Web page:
IPL 2020 vs Coronavirus: What Are The Options Left For the BCCI?
The Indian Premier League in the times of coronavirus.
India’s biggest sports league has withstood the forces of nature, elections, corruption and fixing, and this time round, the BCCI has a new challenge –the coronavirus, a pandemic that has claimed over 4,000 lives and has seen over 70 cases in India. Many cases from states where IPL matches are hosted like Virat Kohli’s Bangalore and Rohit Sharma’s Mumbai.
And with the league slated to start in a few week’s time what are the precautions the BCCI is taking?
None, as of last week. Yes, the trouble starts from the top. On 4 March, BCCI President Sourav Ganguly was asked if the board was keeping a tab on the spread of coronavirus and his answer was simple, “We haven’t even discussed it also.”
This at a time where many football matches across Europe are either cancelled or played behind closed doors. Formula 1, Olympic qualifiers, tennis and golf events are being cancelled and even the NBA has suspended all operations. The most the BCCI has done as a preventive measure is send out an advisory telling players to “avoid close contact with outsiders and not handle unknown phones for selfies” during the ongoing ODI series against South Africa.
Also, they have directed ‘all public washrooms at the Dharamsala stadium to be stocked with hand wash and sanitisers’.
However, the bubble the board was existing in burst on 11 March when the new visa guidelines issued by the Indian government effectively ruled out most of the overseas players from the IPL at least till 15 April because their ‘business visas’ aren’t exempt from the new guidelines.
And this is where the IPL and the BCCI is now forced to sit up and take action. What happens if foreign players are not allowed in India through the league. Worse — what happens if they themselves refuse to travel to India? There are, after all, dozens of flights they need to take through the season and numerous players they come into contact with.
All IPL contracts are insured but at this late stage, it is probably too late for franchises to look for replacement players.
There’s also the now-ignored government guideline to all sports federations, including the BCCI, to avoid any public gathering.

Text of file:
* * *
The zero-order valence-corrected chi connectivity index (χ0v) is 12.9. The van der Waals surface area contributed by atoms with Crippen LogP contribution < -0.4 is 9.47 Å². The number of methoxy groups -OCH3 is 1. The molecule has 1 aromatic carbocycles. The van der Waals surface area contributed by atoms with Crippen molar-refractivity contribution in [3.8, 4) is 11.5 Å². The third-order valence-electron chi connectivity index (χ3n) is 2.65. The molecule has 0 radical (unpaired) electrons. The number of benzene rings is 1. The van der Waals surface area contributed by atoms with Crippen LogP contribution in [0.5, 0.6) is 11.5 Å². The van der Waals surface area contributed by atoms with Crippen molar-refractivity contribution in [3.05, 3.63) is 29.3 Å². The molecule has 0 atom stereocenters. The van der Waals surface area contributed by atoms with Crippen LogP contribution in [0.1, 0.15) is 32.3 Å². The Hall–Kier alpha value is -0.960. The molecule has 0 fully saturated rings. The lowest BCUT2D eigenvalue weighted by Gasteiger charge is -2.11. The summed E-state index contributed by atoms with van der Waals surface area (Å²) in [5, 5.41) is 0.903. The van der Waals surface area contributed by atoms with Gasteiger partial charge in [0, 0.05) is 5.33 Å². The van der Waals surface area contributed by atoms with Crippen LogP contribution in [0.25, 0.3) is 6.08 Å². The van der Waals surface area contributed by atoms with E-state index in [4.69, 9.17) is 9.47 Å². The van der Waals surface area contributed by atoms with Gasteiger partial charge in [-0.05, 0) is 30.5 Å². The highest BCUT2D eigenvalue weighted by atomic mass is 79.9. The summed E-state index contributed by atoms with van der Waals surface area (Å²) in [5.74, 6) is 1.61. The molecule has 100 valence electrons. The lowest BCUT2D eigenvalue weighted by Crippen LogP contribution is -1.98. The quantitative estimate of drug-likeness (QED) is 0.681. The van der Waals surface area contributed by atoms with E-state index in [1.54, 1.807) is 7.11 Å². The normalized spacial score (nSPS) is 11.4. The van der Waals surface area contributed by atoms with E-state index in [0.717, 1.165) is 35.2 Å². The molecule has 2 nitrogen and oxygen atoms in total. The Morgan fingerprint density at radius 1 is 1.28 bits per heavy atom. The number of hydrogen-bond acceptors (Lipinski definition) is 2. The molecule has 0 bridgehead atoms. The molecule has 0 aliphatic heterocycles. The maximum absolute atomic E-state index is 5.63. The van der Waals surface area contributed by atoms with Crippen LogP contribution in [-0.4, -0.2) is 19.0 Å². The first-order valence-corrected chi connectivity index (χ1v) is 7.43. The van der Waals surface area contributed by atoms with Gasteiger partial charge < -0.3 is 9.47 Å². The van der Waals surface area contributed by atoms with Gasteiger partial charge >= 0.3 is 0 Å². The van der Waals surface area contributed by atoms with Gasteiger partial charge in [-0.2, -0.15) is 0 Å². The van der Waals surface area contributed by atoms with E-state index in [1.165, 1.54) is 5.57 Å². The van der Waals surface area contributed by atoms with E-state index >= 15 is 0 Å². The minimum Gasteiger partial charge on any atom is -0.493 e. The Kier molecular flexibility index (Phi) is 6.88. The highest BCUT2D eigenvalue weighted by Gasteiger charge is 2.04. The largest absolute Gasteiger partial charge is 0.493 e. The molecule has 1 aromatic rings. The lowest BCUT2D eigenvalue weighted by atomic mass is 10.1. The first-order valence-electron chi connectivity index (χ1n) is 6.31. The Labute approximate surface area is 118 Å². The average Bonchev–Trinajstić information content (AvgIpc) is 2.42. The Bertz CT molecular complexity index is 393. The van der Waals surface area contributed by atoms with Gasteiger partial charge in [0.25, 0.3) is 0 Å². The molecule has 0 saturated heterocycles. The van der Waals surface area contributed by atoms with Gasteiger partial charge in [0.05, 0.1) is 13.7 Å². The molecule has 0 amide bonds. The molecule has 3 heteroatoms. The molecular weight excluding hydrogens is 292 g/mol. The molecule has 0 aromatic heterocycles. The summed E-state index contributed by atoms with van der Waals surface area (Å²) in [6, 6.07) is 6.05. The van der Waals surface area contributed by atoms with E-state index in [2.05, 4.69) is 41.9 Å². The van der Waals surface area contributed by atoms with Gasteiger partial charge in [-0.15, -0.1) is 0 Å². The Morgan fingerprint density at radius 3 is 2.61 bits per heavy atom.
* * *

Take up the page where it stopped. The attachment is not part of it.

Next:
Sports Secretary Radhey Shyam Julaniya told PTI, "We have asked all the NSFs, including the BCCI, to follow the Health Ministry's latest advisory, which says public gatherings should be avoided in all events, including sporting activities. The sporting events can go on but the advisory needs to be followed.”
And the manner in which that has been worded can work in favour of the IPL because empty stadiums are better than a cancelled season. Crores are riding on the league from broadcast rights, sponsorship deals and ad revenue. All of which can still be collected if the league is to be played behind closed doors - meaning no fans in the stadium. A practice that is being followed by many football leagues across Europe.
Because what else are the alternatives?
Cancelling the IPL season has never happened before and as mentioned, has a lot of financial consequences. But all teams and the league and each and every match are insured. So it could be a last resort.
Postponing the IPL is unlikely, since a lot of the players and even the broadcasters have other bilateral cricket series planned as soon as the scheduled 24 May final is to play out.
Shortening the IPL could be one option. Do we really need 2 months of the tournament this time, in this current climate? A truncated league with just one round of matches could be an option.
As things stand right now, teams have suspended or put on hold the sale of tickets for their home games and everyone awaits the 14 March IPL Governing Council meeting after which some clarity is expected.